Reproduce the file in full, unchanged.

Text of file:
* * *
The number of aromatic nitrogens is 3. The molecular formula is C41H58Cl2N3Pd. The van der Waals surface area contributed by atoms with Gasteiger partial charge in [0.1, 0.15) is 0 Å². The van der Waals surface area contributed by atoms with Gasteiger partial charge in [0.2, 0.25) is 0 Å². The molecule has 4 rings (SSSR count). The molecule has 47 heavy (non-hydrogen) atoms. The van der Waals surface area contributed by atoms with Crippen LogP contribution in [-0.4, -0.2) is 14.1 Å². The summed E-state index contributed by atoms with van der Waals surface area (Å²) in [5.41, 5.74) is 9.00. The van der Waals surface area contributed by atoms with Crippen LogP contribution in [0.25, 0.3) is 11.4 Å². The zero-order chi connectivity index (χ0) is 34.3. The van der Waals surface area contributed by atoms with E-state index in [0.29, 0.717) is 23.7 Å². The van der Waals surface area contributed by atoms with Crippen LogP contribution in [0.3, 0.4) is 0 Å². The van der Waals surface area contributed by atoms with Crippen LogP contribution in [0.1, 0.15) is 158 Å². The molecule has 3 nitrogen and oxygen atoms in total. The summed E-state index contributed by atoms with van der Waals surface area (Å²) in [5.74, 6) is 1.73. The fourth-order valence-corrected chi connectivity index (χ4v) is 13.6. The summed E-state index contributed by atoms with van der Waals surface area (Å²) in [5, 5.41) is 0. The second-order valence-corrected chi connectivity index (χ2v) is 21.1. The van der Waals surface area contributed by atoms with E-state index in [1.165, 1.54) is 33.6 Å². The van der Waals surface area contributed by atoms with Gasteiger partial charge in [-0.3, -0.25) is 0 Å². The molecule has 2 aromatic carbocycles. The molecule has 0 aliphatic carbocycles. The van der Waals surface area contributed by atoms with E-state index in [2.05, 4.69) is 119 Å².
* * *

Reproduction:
The number of aromatic nitrogens is 3. The molecular formula is C41H58Cl2N3Pd. The van der Waals surface area contributed by atoms with Gasteiger partial charge in [0.1, 0.15) is 0 Å². The van der Waals surface area contributed by atoms with Gasteiger partial charge in [0.2, 0.25) is 0 Å². The molecule has 4 rings (SSSR count). The molecule has 47 heavy (non-hydrogen) atoms. The van der Waals surface area contributed by atoms with Crippen LogP contribution in [-0.4, -0.2) is 14.1 Å². The summed E-state index contributed by atoms with van der Waals surface area (Å²) in [5.41, 5.74) is 9.00. The van der Waals surface area contributed by atoms with Crippen LogP contribution in [0.25, 0.3) is 11.4 Å². The zero-order chi connectivity index (χ0) is 34.3. The van der Waals surface area contributed by atoms with E-state index in [0.29, 0.717) is 23.7 Å². The van der Waals surface area contributed by atoms with Crippen LogP contribution in [0.3, 0.4) is 0 Å². The van der Waals surface area contributed by atoms with Crippen LogP contribution in [0.1, 0.15) is 158 Å². The molecule has 3 nitrogen and oxygen atoms in total. The summed E-state index contributed by atoms with van der Waals surface area (Å²) in [5.74, 6) is 1.73. The fourth-order valence-corrected chi connectivity index (χ4v) is 13.6. The summed E-state index contributed by atoms with van der Waals surface area (Å²) in [5, 5.41) is 0. The second-order valence-corrected chi connectivity index (χ2v) is 21.1. The van der Waals surface area contributed by atoms with E-state index in [1.165, 1.54) is 33.6 Å². The van der Waals surface area contributed by atoms with Gasteiger partial charge in [-0.3, -0.25) is 0 Å². The molecule has 2 aromatic carbocycles. The molecule has 0 aliphatic carbocycles. The van der Waals surface area contributed by atoms with E-state index in [2.05, 4.69) is 119 Å².